MAKING a living working casual shifts was on the agenda at the March London Freelance Branch meeting. Our speakers were Richard Palmer - Father of Chapel (FoC, workplace-based NUJ rep) at Express Newspapers and our own Magda Ibrahim, who combines commissioned work with shifts - currently in "an absolutely brilliant job" as a shift reporter at the Evening Standard. Experiences were also shared by members of the audience.

Richard Palmer and Magda Ibrahim

Richard Palmer and Magda Ibrahim

Introducing Richard and Magda, LFB co-chair Nick Renaud-Komiya explained that due to the sensitivity of some of the issues involved, this month's meeting was under the Chatham House Rule. So "It's OK to relay the things that people say here," but not to "identify the speakers or... the organisations that they are affiliated to".

About half Richard's role as FoC is "working hard for better conditions for casuals," which includes helping them "fight stress." As coronavirus began to take told, he was fighting for sick pay for casuals - including some vulnerable to covid-19 through pre-existing conditions who needed to self-isolate. We heard how, long before covid-19 was a thing, casuals were still turning up to work when sick as they couldn't afford to take time off to recover.

At some national papers, a "huge" proportion of the workforce had been casualised - even some section editors. Photographers may be on the rota five or six days a week since the 1990s but still not on staff. A member present described doing "exactly the same job" on casual shifts in two different offices of the same news group, "paid as a contractor, or... a paid as a casual worker", paid "a very different way" for the two jobs.

Then there was panic over "IR35" rule changes (see here) leading media outlets to cut casual shifts. Whatever the outcome, such changes are stressful. We heard of the suicide last year of one regular casual (not an NUJ member). Among the many factors that seem to have contributed to them taking their own life were overwork and being extremely worried about being made redundant.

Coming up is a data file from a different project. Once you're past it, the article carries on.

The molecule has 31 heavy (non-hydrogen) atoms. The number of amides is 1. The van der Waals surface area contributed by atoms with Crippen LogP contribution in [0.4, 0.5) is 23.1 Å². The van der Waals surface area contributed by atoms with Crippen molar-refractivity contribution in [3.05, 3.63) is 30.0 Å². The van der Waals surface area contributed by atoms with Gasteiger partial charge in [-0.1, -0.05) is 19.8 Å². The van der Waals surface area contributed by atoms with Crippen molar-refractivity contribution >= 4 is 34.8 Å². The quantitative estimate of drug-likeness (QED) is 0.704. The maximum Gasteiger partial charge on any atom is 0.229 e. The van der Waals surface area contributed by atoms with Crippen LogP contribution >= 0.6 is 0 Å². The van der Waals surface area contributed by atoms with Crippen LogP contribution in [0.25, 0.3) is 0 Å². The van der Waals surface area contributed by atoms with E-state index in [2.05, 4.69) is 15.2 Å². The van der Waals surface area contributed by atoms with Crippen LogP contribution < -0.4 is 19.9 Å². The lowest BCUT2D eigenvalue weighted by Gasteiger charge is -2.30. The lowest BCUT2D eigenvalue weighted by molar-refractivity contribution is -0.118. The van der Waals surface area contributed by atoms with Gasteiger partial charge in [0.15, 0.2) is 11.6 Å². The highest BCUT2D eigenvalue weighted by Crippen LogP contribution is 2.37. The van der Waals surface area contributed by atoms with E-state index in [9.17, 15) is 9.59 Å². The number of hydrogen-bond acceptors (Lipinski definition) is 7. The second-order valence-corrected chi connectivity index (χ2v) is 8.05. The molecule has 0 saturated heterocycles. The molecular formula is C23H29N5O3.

For those with young children, the night shift may fit around family life better than morning shifts. One complaint we heard from several sources is at the close of an eight-hour shift suddenly being asked to do "another four hours on top of that". Some casuals manage to negotiate a higher rate for their overtime on the spot, while former casuals on one national's picture desk routinely worked an extra half an hour a day without being paid for it.

Another issue is that "nobody tells you anything," we heard. A casual starting a night shift with a new client had worked out how to take three night buses to get home because they hadn't been told the company would pay their cab fare.

Holiday pay poster; Image: NUJ

The NUJ's holiday pay campaign poster

It's not all bad. Casuals in the Reach group earn pension rights and holiday pay, while one regular casual was happy to report that a client had remembered to invite them to the corporate Christmas party: that made them feel they'd got "the support of your colleagues".

Another cause for optimism was dailies expanding their websites rapidly and taking on more casuals to do "click-bait" sites. Casuals on the websites are, though, expected to work extra hours and complete more tasks - more Search Engine Optimisation than core journalism - for no extra money, with "flexible working" including more requests to do night shifts. As a result, "younger web journalists" who do casual shifts on the newspapers' websites are suddenly joining the union in greater numbers and turning up to NUJ Chapel (workplace) meetings from which they've previously stayed away.

NUJ Freelance Organiser Pamela Morton, who regrettably couldn't speak at the meeting, reminds members doing casual shifts they may be eligible for holiday pay and directs members to the NUJ's Holiday Pay campaign: see